The Documentary Uprooted is a Cinematic Exploration of the Art Form of Jazz Through Movement
Uprooted, free of any artificial narrative, is a cinematic exploration of this art form, paying homage to its lineage, celebrating its many re-interpretations and through a fast- moving kaleidoscope of movement and music will, inspire the dancer of tomorrow to keep this art form alive. This documentary shows that jazz in movement and music can be beautiful, puzzling, avant garde, authentic and theatrical. It is forever evolving. Occupying a contested artscape, Jazz Dance, with its historic and artistic roots in enslaved peoples is also a metaphor for struggle, resistance and acceptance. Set against observational and experiential expressions from diverse practitioners against a linear examination of American history, this documentary strives to create a film that allows everyone to experience testimonials and exemplars from people that love jazz dance and believe it matters as much as life.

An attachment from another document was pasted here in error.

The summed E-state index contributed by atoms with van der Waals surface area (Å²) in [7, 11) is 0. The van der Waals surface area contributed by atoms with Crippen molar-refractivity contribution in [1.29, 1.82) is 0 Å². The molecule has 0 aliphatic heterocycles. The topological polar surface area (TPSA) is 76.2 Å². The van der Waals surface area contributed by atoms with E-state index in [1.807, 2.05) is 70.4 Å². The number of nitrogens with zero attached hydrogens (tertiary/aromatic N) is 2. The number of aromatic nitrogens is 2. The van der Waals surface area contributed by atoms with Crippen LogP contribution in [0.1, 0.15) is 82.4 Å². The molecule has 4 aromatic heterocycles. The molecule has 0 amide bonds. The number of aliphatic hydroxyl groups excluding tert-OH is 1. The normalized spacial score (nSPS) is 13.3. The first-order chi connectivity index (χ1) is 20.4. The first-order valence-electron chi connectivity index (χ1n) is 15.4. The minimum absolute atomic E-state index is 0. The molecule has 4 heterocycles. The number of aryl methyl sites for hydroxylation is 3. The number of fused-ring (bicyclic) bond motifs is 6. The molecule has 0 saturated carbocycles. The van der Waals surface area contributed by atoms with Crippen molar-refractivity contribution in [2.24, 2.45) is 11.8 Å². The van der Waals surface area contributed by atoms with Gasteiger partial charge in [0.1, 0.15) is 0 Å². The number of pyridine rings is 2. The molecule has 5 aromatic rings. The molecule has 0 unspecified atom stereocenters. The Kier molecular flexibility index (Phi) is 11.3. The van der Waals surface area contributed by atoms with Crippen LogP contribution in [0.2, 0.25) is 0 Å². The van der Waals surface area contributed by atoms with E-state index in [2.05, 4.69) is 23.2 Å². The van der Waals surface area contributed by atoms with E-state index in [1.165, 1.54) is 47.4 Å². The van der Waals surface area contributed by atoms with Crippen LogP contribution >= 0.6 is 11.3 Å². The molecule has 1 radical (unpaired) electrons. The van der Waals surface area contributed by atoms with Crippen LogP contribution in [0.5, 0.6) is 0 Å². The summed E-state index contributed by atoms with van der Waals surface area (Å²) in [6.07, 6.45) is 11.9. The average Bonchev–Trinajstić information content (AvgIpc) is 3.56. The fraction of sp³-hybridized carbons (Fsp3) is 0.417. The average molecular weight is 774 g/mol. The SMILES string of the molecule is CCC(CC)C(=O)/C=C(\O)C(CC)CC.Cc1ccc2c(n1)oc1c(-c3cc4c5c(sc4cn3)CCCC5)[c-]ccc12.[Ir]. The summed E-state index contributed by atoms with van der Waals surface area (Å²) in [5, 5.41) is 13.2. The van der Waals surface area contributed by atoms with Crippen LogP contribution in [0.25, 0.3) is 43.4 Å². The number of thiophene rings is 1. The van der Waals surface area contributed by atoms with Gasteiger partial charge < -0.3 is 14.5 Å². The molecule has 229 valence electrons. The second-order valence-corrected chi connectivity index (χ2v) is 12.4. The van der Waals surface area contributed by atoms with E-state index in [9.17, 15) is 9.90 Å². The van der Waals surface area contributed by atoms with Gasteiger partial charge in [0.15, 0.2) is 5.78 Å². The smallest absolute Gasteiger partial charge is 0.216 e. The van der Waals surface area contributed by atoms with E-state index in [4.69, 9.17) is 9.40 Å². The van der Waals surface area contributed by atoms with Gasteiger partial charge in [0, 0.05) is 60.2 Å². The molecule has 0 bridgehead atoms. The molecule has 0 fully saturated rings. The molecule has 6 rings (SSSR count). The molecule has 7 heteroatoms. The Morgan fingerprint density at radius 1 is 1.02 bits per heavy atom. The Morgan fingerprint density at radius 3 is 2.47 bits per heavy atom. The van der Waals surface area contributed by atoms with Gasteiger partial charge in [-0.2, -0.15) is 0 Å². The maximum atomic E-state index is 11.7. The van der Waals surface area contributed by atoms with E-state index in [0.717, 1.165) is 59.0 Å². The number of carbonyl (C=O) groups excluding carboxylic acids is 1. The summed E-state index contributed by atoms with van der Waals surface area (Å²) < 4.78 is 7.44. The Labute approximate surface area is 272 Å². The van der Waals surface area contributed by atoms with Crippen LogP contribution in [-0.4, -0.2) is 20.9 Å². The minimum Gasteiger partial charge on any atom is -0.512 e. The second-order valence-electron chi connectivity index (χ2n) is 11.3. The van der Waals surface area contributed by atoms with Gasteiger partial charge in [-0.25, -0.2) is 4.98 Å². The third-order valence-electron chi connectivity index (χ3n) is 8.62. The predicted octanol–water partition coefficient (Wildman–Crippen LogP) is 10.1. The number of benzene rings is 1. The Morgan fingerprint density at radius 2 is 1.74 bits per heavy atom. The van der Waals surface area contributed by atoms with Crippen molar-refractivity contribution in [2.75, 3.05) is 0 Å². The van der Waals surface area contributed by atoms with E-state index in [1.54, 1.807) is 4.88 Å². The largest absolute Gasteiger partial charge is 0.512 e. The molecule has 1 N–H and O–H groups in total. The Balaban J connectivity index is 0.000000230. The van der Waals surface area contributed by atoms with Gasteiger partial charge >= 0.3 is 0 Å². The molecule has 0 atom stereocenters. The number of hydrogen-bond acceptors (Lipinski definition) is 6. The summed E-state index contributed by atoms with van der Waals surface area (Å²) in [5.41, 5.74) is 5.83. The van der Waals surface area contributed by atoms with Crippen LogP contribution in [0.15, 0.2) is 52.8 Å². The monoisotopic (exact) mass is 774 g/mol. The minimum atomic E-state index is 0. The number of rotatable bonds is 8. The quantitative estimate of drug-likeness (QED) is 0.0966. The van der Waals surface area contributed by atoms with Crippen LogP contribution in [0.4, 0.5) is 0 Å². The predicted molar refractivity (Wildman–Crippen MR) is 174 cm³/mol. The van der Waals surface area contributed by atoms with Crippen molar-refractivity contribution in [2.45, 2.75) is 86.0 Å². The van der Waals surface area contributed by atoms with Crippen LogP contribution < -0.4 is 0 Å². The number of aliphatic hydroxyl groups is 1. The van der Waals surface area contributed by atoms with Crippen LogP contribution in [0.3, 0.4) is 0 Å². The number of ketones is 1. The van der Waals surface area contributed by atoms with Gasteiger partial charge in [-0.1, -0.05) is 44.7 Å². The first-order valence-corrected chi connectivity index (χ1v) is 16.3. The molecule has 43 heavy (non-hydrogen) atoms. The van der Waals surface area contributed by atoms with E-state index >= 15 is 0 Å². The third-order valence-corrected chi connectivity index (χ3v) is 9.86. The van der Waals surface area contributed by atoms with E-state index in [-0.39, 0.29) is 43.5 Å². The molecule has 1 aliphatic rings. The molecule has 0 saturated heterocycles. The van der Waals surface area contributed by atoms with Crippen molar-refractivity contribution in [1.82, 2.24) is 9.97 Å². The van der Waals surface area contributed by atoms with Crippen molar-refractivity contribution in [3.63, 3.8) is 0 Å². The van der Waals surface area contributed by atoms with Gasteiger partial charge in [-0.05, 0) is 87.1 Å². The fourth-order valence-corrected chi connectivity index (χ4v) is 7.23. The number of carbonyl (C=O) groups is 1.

Uprooted’s creative team believe that this film is essential for the future of dance, and its release will help ensure that the legacy of so many great creative figures gets passed down and not lost. This documentary will open the eyes and minds of so many, and ignite new passion and understanding in others – something particularly important in today’s society.
The creative team all derive from a dance and theatre background, and each of them were lucky enough to be trained by one of Jazz dance’s greats – Matt Mattox, and/or one of his top protégé’s, Jacki Mitchell. Collectively they have extensive West End and International theatre credits, as well as decades of teaching experience in some of Europe’s most prestigious dance schools. They have intimate knowledge of the worldwide dance community, and a huge passion for this subject matter. Their connections with the pioneers and leaders of jazz dance are second to none, which ensures that expertise imparted on Uprooted will be the very best available.
Marilyn Monroe performs the song “Diamonds Are a Girl’s Best Friend” in Gentlemen Prefer Blondes and song plays under montage of footage and interviews describing qualities of jazz dance.